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Law School briefs - 5/11/11

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Law School Briefs

Law School Briefs is Indiana Lawyer’s section highlighting news from law schools in Indiana. While IL has always covered law school news and continues to keep up with law school websites and press releases for updates, we gladly accept submissions for this section from law students, professors, alumni, and others who want to share law school-related news. If you’d like to submit news or a photo from an event, please send it to Jenny Montgomery at jmontgomery@ibj.com, along with contact information for any follow-up questions at least two weeks in advance of the issue date.

IU – Indianapolis commencement

Vernon Jordan, senior managing director of the New York firm Lazard Freres & Co. and the 1992 chairman of the President Bill Clinton transition team, is scheduled to speak at the commencement for Indiana University School of Law – Indianapolis which begins at 2 p.m. May 14 in the Indiana Convention Center, Sagamore Ballroom, 100 S. Capitol Avenue, Indianapolis. Jordan has held many high-profile positions in his career including president and chief executive officer of the National Urban League and executive director of the United Negro College Fund. He has also held many presidential appointments, serving on the Secretary of State’s Advisory Committee on South Africa, the Advisory Council on Social Security, and the Presidential Clemency Board. For more information, contact: Susan Bradley at opdlaw@iupui.edu.

Valparaiso commencement

Vanita Banks, past president of the National Bar Association, is scheduled to speak at the commencement for Valparaiso University School of Law which begins at 10 a.m. May 21 in the Valparaiso University Chapel. The association is the oldest and largest national association of predominately African-American lawyers and judges.

Banks is counsel with Allstate Insurance Company where she is a member of the Public Policy Development Division. She earned a bachelor of arts degree in political science from Purdue University, juris doctorate from Valparaiso University School of Law, and L.L.M. in taxation from DePaul College of Law in Chicago. For more information, contact Lisa Todd at 219-465-7893.

Notre Dame commencement

The Rev. John J. Coughlin, professor of law and concurrent professor of theology, will speak at the hooding ceremony for Notre Dame University School of Law at 1:30 p.m. May 21. The ceremony will be held south of the Reflecting Pool, and in the case of rain it will be in the Joyce Center Fieldhouse. On May 22, U.S. Secretary of Defense Robert Gates is scheduled to speak at the general commencement for Notre Dame University which begins at 9 a.m. May 22 at the Notre Dame Stadium. For more information, contact Chuck Williams at chuck.williams@nd.edu.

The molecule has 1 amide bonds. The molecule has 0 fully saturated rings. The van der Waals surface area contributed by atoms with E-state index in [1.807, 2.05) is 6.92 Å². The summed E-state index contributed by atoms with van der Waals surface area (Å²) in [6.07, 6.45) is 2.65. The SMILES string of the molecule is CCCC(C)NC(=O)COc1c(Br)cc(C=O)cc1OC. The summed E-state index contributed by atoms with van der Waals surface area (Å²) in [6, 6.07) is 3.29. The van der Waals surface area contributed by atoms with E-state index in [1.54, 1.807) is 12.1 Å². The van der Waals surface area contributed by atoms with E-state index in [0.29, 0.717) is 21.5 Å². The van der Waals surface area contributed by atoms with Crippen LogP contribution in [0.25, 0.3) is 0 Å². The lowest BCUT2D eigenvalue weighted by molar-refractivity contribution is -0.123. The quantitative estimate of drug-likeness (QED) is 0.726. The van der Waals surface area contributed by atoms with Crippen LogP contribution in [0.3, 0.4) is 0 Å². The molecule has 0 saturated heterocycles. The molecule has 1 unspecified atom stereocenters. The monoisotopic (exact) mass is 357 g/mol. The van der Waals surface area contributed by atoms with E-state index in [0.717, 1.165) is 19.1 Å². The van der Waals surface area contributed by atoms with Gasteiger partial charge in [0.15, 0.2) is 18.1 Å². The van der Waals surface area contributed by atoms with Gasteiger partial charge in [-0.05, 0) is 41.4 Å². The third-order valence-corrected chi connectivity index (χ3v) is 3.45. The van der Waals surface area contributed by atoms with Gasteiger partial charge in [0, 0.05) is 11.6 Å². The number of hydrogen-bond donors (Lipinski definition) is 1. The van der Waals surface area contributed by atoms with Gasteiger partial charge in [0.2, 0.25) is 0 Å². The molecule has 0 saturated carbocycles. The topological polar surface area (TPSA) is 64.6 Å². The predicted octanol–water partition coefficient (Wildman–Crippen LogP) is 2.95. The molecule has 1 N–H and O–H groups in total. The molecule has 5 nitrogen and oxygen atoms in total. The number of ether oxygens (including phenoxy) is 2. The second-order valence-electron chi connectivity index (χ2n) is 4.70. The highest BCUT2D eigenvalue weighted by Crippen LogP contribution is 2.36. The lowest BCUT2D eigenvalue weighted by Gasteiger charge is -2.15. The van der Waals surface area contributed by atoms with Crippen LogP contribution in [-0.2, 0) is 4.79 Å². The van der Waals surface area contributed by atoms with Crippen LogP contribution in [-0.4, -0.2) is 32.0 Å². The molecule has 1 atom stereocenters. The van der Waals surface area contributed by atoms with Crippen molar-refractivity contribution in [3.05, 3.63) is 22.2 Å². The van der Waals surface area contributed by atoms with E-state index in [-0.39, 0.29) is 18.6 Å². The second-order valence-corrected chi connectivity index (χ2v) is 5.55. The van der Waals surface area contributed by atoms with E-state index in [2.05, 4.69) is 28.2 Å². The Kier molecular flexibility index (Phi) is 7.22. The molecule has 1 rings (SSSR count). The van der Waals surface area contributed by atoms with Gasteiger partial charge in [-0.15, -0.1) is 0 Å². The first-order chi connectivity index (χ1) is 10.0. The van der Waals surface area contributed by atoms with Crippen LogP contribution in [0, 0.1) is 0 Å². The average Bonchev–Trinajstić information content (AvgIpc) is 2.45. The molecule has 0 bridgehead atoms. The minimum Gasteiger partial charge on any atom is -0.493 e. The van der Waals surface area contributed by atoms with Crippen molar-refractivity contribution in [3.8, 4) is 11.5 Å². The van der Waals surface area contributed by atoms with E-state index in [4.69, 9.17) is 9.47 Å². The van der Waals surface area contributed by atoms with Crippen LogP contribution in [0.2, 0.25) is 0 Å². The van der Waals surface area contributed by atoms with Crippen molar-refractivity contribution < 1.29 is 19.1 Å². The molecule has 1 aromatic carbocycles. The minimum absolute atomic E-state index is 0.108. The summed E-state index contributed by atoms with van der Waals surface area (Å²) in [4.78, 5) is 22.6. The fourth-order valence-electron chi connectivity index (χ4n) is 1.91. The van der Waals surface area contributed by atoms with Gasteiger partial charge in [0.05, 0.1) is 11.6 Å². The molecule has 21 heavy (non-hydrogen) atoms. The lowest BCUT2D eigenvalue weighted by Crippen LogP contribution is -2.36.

Maurer students assist with taxes

Students from the Indiana University Maurer School of Law helped local low-income residents and foreign students file 63 tax returns this spring, resulting in thousands of dollars of refunds.

The students participated in the law school’s second annual Volunteer Income Tax Assistance program, volunteering 230 hours.

“The VITA program was rewarding because it allowed me to gain real tax experience while helping the community,” student coordinator Daniel Huntley said. “Many of our clients depend on this service to make ends meet throughout the year, and we feel a duty to help give back to the community that has given us so much.”

The Internal Revenue Service trained the 29 law students, along with students from Kelley School of Business, who participated in the program.•

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  1. What is this, the Ind Supreme Court thinking that there is a separation of powers and limited enumerated powers as delegated by a dusty old document? Such eighteen century thinking, so rare and unwanted by the elites in this modern age. Dictate to us, dictate over us, the massess are chanting! George Soros agrees. Time to change with times Ind Supreme Court, says all President Snows. Rule by executive decree is the new black.

  2. I made the same argument before a commission of the Indiana Supreme Court and then to the fedeal district and federal appellate courts. Fell flat. So very glad to read that some judges still beleive that evidentiary foundations matter.

  3. KUDOS to the Indiana Supreme Court for realizing that some bureacracies need to go to the stake. Recall what RWR said: "No government ever voluntarily reduces itself in size. Government programs, once launched, never disappear. Actually, a government bureau is the nearest thing to eternal life we'll ever see on this earth!" NOW ... what next to this rare and inspiring chopping block? Well, the Commission on Gender and Race (but not religion!?!) is way overdue. And some other Board's could be cut with a positive for State and the reputation of the Indiana judiciary.

  4. During a visit where an informant with police wears audio and video, does the video necessary have to show hand to hand transaction of money and narcotics?

  5. I will agree with that as soon as law schools stop lying to prospective students about salaries and employment opportunities in the legal profession. There is no defense to the fraudulent numbers first year salaries they post to mislead people into going to law school.

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